The first recorded ransomware attack occurred in 1989. An AIDS researcher named Joseph Popp mailed floppy disks around the world to attendees of the World Health Organization's AIDS conference. A few days after the floppy disk was inserted, the malware it installed locked the computer and demanded a $189 payment to a PO box in Panama.
The first recorded ransomware attack occurred in 1989. An AIDS researcher named Joseph Popp mailed floppy disks around the world to attendees of the World Health Organization's AIDS conference. A few days after the floppy disk was inserted, the malware it installed locked the computer and demanded a $189 payment to a PO box in Panama.Unfortunately, ransomware has become increasingly sophisticated and devastating since then. It dominates news headlines. It's expected to cost victims over $265 billion by 2031, with a new attack taking place every 2 seconds. In June 2021, President Biden and other G7 leaders agreed to a set of concrete actions around key priorities responding to the ransomware threat. Ransomware-as-a-Service, which is industrializing ransomware through a subscription-based model using already-developed tools, has proliferated. Now, even the least tech-savvy criminals can purchase and deliver highly effective and targeted attacks against every business.
The ransomware crisis isn't only affecting governments and enterprises. Given the significant investments that governments and enterprises have made to improve their security programs, threat actors are shifting their focus to easier targets. With limited time, budgets, and resources, many small and medium-sized (SMBs) grapple with how to effectively deal with the significant business risks ransomware—and other security threats—present to their business.
This is a problem that businesses cannot afford to ignore. 60% of SMBs that experience a cyber incident are out of business within 6 months. Ransomware is designed to encrypt all your data and prevent access to systems, making it nearly impossible for businesses to function given their reliance on technology to operate. The opportunity costs, system downtime, brand damage, loss of trust, incident response costs, and so much more add up very quickly.
But it's not all doom and gloom. There are networking and security strategies that are highly effective against ransomware. One such best practice is highlighted in the recent White House Executive Order on Improving the Nation's Cybersecurity: Zero Trust Architecture. Zero Trust, as defined by Forrester, has four basic principles:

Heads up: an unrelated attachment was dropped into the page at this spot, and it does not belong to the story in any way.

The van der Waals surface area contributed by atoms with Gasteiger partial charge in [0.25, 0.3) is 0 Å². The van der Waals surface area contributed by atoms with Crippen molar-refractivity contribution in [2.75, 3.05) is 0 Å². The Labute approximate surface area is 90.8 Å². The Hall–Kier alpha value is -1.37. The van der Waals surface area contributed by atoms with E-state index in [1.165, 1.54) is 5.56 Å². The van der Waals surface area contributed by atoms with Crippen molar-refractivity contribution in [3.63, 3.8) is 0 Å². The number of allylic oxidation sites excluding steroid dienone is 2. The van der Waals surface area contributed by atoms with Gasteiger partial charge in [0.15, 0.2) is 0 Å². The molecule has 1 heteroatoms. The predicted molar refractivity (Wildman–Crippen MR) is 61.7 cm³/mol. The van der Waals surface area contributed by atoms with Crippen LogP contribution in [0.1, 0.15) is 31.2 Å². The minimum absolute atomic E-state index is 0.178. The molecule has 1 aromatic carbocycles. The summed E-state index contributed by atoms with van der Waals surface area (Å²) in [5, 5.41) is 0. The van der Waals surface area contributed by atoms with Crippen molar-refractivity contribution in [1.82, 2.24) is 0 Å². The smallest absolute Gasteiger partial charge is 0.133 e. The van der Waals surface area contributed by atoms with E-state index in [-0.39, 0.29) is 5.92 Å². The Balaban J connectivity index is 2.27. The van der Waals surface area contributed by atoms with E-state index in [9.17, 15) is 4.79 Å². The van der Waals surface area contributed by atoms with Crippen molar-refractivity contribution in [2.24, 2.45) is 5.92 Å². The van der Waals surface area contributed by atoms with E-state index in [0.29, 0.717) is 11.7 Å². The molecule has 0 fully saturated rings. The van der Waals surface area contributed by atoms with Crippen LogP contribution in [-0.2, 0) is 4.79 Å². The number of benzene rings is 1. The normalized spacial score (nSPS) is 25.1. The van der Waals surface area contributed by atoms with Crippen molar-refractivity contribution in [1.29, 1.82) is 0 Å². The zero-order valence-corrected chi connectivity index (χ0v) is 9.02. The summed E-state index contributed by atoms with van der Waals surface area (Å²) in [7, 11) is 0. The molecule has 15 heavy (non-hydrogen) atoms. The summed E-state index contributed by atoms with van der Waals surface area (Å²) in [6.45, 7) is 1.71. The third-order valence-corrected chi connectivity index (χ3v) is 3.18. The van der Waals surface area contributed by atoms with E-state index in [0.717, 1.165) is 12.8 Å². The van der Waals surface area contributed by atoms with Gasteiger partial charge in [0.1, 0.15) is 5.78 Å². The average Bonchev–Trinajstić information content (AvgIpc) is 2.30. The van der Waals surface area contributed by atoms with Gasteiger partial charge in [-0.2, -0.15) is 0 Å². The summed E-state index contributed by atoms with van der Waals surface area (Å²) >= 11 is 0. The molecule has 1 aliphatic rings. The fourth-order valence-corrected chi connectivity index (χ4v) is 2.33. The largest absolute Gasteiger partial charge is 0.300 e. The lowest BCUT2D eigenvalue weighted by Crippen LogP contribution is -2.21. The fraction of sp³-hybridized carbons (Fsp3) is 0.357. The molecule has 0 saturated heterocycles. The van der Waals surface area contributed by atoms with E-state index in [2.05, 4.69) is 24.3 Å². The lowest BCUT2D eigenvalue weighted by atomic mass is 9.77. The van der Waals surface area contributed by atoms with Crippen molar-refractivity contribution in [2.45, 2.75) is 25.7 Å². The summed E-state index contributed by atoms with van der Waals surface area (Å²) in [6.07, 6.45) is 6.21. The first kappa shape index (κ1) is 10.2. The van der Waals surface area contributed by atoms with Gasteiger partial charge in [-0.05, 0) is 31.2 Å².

· Assume every network is hostile
· Create an invisible network to operate in
· Segment and isolate users and applications
· Deemphasize the physical network and perimeter, implement security everywhere
These principles are what our revolutionary networking and security platform was built on. With it, we can provide advanced prevention and response against ransomware attacks using a unique technology called Local Area Network (LAN) ZeroTrust.
To understand how it works, it's important to understand how networks typically function. Most networks assume devices connected to an internal network behind a firewall are safe and allow traffic to freely flow. Ransomware banks on this assumption. Threat actors aim to infect one device, and then spread laterally across the entire LAN to lockdown and encrypt everything.
LAN ZeroTrust overcomes this with granular segmentation and a deny-by-default design. This means that devices can no longer freely communicate with other devices on the LAN without explicit exceptions, for example, a specific device to a printer. It also allows us to add a layer of protection for sensitive applications and services by requiring users to authenticate to access them. Once they do, they can only access that specific asset and nothing else. Devices also cannot see each other, which means employees working from home, co-working spaces, hotels, coffee shops, and everywhere else are invisible on that network.
These capabilities make it far more difficult for a device infected with ransomware or controlled by a threat actor to spread to other devices on the network. Other devices will be able to safely function and access applications without any interruption. With our LAN ZeroTrust capabilities, businesses can regain their confidence knowing that they'll be Always Connected. Always Protected.™
Contact us today to see how we can help defend you from ransomware and other threats with our all-in-one networking and security platform.